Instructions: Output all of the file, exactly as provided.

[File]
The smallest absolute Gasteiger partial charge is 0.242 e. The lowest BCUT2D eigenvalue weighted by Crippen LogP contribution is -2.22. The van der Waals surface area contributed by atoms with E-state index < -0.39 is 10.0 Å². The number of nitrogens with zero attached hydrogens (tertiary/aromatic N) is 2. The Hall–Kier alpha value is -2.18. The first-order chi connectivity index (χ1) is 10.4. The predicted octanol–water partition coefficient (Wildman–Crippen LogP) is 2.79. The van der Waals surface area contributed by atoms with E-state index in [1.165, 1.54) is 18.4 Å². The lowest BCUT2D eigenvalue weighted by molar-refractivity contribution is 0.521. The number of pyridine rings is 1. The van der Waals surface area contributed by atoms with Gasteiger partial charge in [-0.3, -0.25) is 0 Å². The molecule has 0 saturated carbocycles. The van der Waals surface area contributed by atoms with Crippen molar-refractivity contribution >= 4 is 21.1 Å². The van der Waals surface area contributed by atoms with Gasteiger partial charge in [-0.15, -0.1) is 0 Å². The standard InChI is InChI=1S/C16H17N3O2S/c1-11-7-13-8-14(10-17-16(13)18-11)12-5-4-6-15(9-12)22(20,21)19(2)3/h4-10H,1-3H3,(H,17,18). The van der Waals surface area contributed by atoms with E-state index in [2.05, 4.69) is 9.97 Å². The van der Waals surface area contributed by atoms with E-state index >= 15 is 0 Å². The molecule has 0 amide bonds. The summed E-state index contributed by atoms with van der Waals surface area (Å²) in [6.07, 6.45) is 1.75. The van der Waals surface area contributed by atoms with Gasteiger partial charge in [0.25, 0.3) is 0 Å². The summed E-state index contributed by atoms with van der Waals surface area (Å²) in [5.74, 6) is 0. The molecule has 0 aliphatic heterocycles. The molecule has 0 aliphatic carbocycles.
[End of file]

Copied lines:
The smallest absolute Gasteiger partial charge is 0.242 e. The lowest BCUT2D eigenvalue weighted by Crippen LogP contribution is -2.22. The van der Waals surface area contributed by atoms with E-state index < -0.39 is 10.0 Å². The number of nitrogens with zero attached hydrogens (tertiary/aromatic N) is 2. The Hall–Kier alpha value is -2.18. The first-order chi connectivity index (χ1) is 10.4. The predicted octanol–water partition coefficient (Wildman–Crippen LogP) is 2.79. The van der Waals surface area contributed by atoms with E-state index in [1.165, 1.54) is 18.4 Å². The lowest BCUT2D eigenvalue weighted by molar-refractivity contribution is 0.521. The number of pyridine rings is 1. The van der Waals surface area contributed by atoms with Gasteiger partial charge in [-0.3, -0.25) is 0 Å². The molecule has 0 saturated carbocycles. The van der Waals surface area contributed by atoms with Crippen molar-refractivity contribution >= 4 is 21.1 Å². The van der Waals surface area contributed by atoms with Gasteiger partial charge in [-0.15, -0.1) is 0 Å². The standard InChI is InChI=1S/C16H17N3O2S/c1-11-7-13-8-14(10-17-16(13)18-11)12-5-4-6-15(9-12)22(20,21)19(2)3/h4-10H,1-3H3,(H,17,18). The van der Waals surface area contributed by atoms with E-state index in [2.05, 4.69) is 9.97 Å². The van der Waals surface area contributed by atoms with E-state index >= 15 is 0 Å². The molecule has 0 amide bonds. The summed E-state index contributed by atoms with van der Waals surface area (Å²) in [6.07, 6.45) is 1.75. The van der Waals surface area contributed by atoms with Gasteiger partial charge in [0.25, 0.3) is 0 Å². The summed E-state index contributed by atoms with van der Waals surface area (Å²) in [5.74, 6) is 0. The molecule has 0 aliphatic heterocycles. The molecule has 0 aliphatic carbocycles.